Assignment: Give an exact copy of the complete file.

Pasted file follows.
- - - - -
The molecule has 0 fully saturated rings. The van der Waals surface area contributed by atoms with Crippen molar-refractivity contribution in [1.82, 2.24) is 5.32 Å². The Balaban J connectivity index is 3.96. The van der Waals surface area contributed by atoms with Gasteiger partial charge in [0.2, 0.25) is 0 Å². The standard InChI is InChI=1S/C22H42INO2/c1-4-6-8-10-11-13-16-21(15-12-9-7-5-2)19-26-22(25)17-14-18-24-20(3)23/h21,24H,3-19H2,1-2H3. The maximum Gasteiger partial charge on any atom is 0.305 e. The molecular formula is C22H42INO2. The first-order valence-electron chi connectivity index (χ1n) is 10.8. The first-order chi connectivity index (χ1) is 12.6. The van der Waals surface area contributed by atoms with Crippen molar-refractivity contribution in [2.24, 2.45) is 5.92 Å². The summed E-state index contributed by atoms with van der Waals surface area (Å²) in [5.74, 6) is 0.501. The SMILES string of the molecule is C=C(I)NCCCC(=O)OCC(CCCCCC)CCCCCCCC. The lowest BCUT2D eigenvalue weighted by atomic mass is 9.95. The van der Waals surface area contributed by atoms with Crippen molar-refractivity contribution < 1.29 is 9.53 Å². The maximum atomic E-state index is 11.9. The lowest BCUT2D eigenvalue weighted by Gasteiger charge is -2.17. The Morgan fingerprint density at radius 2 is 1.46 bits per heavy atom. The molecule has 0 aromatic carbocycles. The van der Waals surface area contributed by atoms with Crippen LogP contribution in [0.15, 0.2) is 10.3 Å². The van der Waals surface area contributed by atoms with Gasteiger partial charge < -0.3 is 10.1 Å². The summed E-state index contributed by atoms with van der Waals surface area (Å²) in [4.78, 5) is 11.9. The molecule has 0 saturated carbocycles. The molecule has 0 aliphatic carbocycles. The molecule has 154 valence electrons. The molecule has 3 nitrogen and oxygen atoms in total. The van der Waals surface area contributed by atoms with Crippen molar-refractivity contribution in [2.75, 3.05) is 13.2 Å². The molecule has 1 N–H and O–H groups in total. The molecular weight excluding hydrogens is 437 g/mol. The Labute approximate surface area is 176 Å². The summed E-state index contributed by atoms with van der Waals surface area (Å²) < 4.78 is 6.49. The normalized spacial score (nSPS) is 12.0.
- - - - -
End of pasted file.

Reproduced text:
The molecule has 0 fully saturated rings. The van der Waals surface area contributed by atoms with Crippen molar-refractivity contribution in [1.82, 2.24) is 5.32 Å². The Balaban J connectivity index is 3.96. The van der Waals surface area contributed by atoms with Gasteiger partial charge in [0.2, 0.25) is 0 Å². The standard InChI is InChI=1S/C22H42INO2/c1-4-6-8-10-11-13-16-21(15-12-9-7-5-2)19-26-22(25)17-14-18-24-20(3)23/h21,24H,3-19H2,1-2H3. The maximum Gasteiger partial charge on any atom is 0.305 e. The molecular formula is C22H42INO2. The first-order valence-electron chi connectivity index (χ1n) is 10.8. The first-order chi connectivity index (χ1) is 12.6. The van der Waals surface area contributed by atoms with Crippen molar-refractivity contribution in [2.24, 2.45) is 5.92 Å². The summed E-state index contributed by atoms with van der Waals surface area (Å²) in [5.74, 6) is 0.501. The SMILES string of the molecule is C=C(I)NCCCC(=O)OCC(CCCCCC)CCCCCCCC. The lowest BCUT2D eigenvalue weighted by atomic mass is 9.95. The van der Waals surface area contributed by atoms with Crippen molar-refractivity contribution < 1.29 is 9.53 Å². The maximum atomic E-state index is 11.9. The lowest BCUT2D eigenvalue weighted by Gasteiger charge is -2.17. The Morgan fingerprint density at radius 2 is 1.46 bits per heavy atom. The molecule has 0 aromatic carbocycles. The van der Waals surface area contributed by atoms with Crippen LogP contribution in [0.15, 0.2) is 10.3 Å². The van der Waals surface area contributed by atoms with Gasteiger partial charge < -0.3 is 10.1 Å². The summed E-state index contributed by atoms with van der Waals surface area (Å²) in [4.78, 5) is 11.9. The molecule has 0 saturated carbocycles. The molecule has 0 aliphatic carbocycles. The molecule has 154 valence electrons. The molecule has 3 nitrogen and oxygen atoms in total. The van der Waals surface area contributed by atoms with Crippen molar-refractivity contribution in [2.75, 3.05) is 13.2 Å². The molecule has 1 N–H and O–H groups in total. The molecular weight excluding hydrogens is 437 g/mol. The Labute approximate surface area is 176 Å². The summed E-state index contributed by atoms with van der Waals surface area (Å²) < 4.78 is 6.49. The normalized spacial score (nSPS) is 12.0.